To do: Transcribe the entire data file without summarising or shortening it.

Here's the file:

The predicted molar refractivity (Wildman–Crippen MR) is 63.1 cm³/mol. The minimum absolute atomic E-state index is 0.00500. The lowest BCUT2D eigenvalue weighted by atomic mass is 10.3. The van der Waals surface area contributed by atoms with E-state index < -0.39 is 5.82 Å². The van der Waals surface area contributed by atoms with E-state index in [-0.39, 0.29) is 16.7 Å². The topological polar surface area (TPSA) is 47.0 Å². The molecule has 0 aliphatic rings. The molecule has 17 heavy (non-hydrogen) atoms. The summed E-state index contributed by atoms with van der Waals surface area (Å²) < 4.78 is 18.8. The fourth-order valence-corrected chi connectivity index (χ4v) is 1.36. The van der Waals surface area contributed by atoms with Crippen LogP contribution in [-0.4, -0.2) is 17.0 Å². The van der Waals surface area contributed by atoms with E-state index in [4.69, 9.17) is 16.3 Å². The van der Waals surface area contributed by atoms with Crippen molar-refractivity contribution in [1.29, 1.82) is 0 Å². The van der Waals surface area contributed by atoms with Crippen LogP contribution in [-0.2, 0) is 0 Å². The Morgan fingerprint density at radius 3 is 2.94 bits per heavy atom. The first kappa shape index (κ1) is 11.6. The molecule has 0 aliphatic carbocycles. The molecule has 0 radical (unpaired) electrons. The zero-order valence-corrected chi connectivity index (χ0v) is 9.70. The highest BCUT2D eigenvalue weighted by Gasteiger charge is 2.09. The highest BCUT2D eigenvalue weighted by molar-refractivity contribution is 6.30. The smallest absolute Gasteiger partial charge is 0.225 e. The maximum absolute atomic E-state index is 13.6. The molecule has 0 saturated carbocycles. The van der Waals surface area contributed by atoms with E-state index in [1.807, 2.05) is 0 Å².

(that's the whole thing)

The predicted molar refractivity (Wildman–Crippen MR) is 63.1 cm³/mol. The minimum absolute atomic E-state index is 0.00500. The lowest BCUT2D eigenvalue weighted by atomic mass is 10.3. The van der Waals surface area contributed by atoms with E-state index < -0.39 is 5.82 Å². The van der Waals surface area contributed by atoms with E-state index in [-0.39, 0.29) is 16.7 Å². The topological polar surface area (TPSA) is 47.0 Å². The molecule has 0 aliphatic rings. The molecule has 17 heavy (non-hydrogen) atoms. The summed E-state index contributed by atoms with van der Waals surface area (Å²) < 4.78 is 18.8. The fourth-order valence-corrected chi connectivity index (χ4v) is 1.36. The van der Waals surface area contributed by atoms with Crippen LogP contribution in [-0.4, -0.2) is 17.0 Å². The van der Waals surface area contributed by atoms with E-state index in [4.69, 9.17) is 16.3 Å². The van der Waals surface area contributed by atoms with Crippen molar-refractivity contribution in [1.29, 1.82) is 0 Å². The van der Waals surface area contributed by atoms with Crippen LogP contribution in [-0.2, 0) is 0 Å². The Morgan fingerprint density at radius 3 is 2.94 bits per heavy atom. The first kappa shape index (κ1) is 11.6. The molecule has 0 aliphatic carbocycles. The molecule has 0 radical (unpaired) electrons. The zero-order valence-corrected chi connectivity index (χ0v) is 9.70. The highest BCUT2D eigenvalue weighted by Gasteiger charge is 2.09. The highest BCUT2D eigenvalue weighted by molar-refractivity contribution is 6.30. The smallest absolute Gasteiger partial charge is 0.225 e. The maximum absolute atomic E-state index is 13.6. The molecule has 0 saturated carbocycles. The van der Waals surface area contributed by atoms with E-state index in [1.807, 2.05) is 0 Å².